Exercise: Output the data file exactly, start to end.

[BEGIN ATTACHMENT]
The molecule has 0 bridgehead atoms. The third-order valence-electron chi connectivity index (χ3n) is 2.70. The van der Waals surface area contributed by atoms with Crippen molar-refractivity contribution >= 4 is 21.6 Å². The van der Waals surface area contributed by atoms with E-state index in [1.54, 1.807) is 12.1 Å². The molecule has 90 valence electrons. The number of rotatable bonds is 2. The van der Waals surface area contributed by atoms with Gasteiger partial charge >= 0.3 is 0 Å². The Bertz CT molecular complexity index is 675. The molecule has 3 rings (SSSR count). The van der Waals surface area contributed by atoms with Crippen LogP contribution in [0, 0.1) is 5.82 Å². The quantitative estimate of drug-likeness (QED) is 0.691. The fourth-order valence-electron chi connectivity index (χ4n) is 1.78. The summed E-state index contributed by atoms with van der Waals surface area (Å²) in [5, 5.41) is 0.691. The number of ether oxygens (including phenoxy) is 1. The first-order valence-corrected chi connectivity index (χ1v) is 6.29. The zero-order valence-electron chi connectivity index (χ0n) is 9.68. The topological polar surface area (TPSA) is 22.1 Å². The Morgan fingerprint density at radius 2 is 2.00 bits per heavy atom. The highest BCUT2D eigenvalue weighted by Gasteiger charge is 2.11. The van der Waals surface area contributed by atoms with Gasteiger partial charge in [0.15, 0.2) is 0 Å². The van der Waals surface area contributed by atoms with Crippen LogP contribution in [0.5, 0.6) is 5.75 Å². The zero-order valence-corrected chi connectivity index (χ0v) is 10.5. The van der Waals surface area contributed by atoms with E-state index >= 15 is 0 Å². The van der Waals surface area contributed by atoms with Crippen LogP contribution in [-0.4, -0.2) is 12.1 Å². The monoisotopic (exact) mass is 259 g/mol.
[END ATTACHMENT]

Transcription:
The molecule has 0 bridgehead atoms. The third-order valence-electron chi connectivity index (χ3n) is 2.70. The van der Waals surface area contributed by atoms with Crippen molar-refractivity contribution >= 4 is 21.6 Å². The van der Waals surface area contributed by atoms with E-state index in [1.54, 1.807) is 12.1 Å². The molecule has 90 valence electrons. The number of rotatable bonds is 2. The van der Waals surface area contributed by atoms with Gasteiger partial charge >= 0.3 is 0 Å². The Bertz CT molecular complexity index is 675. The molecule has 3 rings (SSSR count). The van der Waals surface area contributed by atoms with Crippen LogP contribution in [0, 0.1) is 5.82 Å². The quantitative estimate of drug-likeness (QED) is 0.691. The fourth-order valence-electron chi connectivity index (χ4n) is 1.78. The summed E-state index contributed by atoms with van der Waals surface area (Å²) in [5, 5.41) is 0.691. The number of ether oxygens (including phenoxy) is 1. The first-order valence-corrected chi connectivity index (χ1v) is 6.29. The zero-order valence-electron chi connectivity index (χ0n) is 9.68. The topological polar surface area (TPSA) is 22.1 Å². The Morgan fingerprint density at radius 2 is 2.00 bits per heavy atom. The highest BCUT2D eigenvalue weighted by Gasteiger charge is 2.11. The van der Waals surface area contributed by atoms with Gasteiger partial charge in [0.15, 0.2) is 0 Å². The van der Waals surface area contributed by atoms with Crippen LogP contribution in [0.5, 0.6) is 5.75 Å². The zero-order valence-corrected chi connectivity index (χ0v) is 10.5. The van der Waals surface area contributed by atoms with E-state index >= 15 is 0 Å². The van der Waals surface area contributed by atoms with Crippen LogP contribution in [-0.4, -0.2) is 12.1 Å². The monoisotopic (exact) mass is 259 g/mol.